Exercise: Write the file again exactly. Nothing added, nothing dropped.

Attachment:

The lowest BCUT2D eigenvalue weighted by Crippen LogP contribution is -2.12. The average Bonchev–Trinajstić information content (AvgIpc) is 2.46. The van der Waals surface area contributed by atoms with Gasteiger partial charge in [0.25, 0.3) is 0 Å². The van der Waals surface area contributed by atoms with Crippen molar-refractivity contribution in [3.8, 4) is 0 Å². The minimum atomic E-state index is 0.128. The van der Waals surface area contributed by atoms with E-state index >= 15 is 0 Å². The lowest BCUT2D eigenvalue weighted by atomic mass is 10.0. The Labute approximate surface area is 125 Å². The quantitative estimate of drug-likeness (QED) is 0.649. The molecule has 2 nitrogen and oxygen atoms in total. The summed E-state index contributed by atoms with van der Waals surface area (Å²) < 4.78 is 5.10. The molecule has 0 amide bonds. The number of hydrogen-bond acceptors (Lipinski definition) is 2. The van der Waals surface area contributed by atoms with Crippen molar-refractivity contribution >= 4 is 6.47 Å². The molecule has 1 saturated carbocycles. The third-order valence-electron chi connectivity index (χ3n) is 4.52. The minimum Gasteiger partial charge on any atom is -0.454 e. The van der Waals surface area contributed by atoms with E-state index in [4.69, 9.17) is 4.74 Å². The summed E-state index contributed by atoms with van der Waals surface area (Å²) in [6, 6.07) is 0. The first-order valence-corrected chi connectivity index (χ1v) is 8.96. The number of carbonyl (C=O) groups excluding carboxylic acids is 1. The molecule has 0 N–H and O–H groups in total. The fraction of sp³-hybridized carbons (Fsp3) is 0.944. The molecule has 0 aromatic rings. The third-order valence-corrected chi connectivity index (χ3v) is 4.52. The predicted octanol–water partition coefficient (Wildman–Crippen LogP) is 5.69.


The lowest BCUT2D eigenvalue weighted by Crippen LogP contribution is -2.12. The average Bonchev–Trinajstić information content (AvgIpc) is 2.46. The van der Waals surface area contributed by atoms with Gasteiger partial charge in [0.25, 0.3) is 0 Å². The van der Waals surface area contributed by atoms with Crippen molar-refractivity contribution in [3.8, 4) is 0 Å². The minimum atomic E-state index is 0.128. The van der Waals surface area contributed by atoms with E-state index >= 15 is 0 Å². The lowest BCUT2D eigenvalue weighted by atomic mass is 10.0. The Labute approximate surface area is 125 Å². The quantitative estimate of drug-likeness (QED) is 0.649. The molecule has 2 nitrogen and oxygen atoms in total. The summed E-state index contributed by atoms with van der Waals surface area (Å²) < 4.78 is 5.10. The molecule has 0 amide bonds. The number of hydrogen-bond acceptors (Lipinski definition) is 2. The van der Waals surface area contributed by atoms with Crippen molar-refractivity contribution >= 4 is 6.47 Å². The molecule has 1 saturated carbocycles. The third-order valence-electron chi connectivity index (χ3n) is 4.52. The minimum Gasteiger partial charge on any atom is -0.454 e. The van der Waals surface area contributed by atoms with E-state index in [4.69, 9.17) is 4.74 Å². The summed E-state index contributed by atoms with van der Waals surface area (Å²) in [6, 6.07) is 0. The first-order valence-corrected chi connectivity index (χ1v) is 8.96. The number of carbonyl (C=O) groups excluding carboxylic acids is 1. The molecule has 0 N–H and O–H groups in total. The fraction of sp³-hybridized carbons (Fsp3) is 0.944. The molecule has 0 aromatic rings. The third-order valence-corrected chi connectivity index (χ3v) is 4.52. The predicted octanol–water partition coefficient (Wildman–Crippen LogP) is 5.69.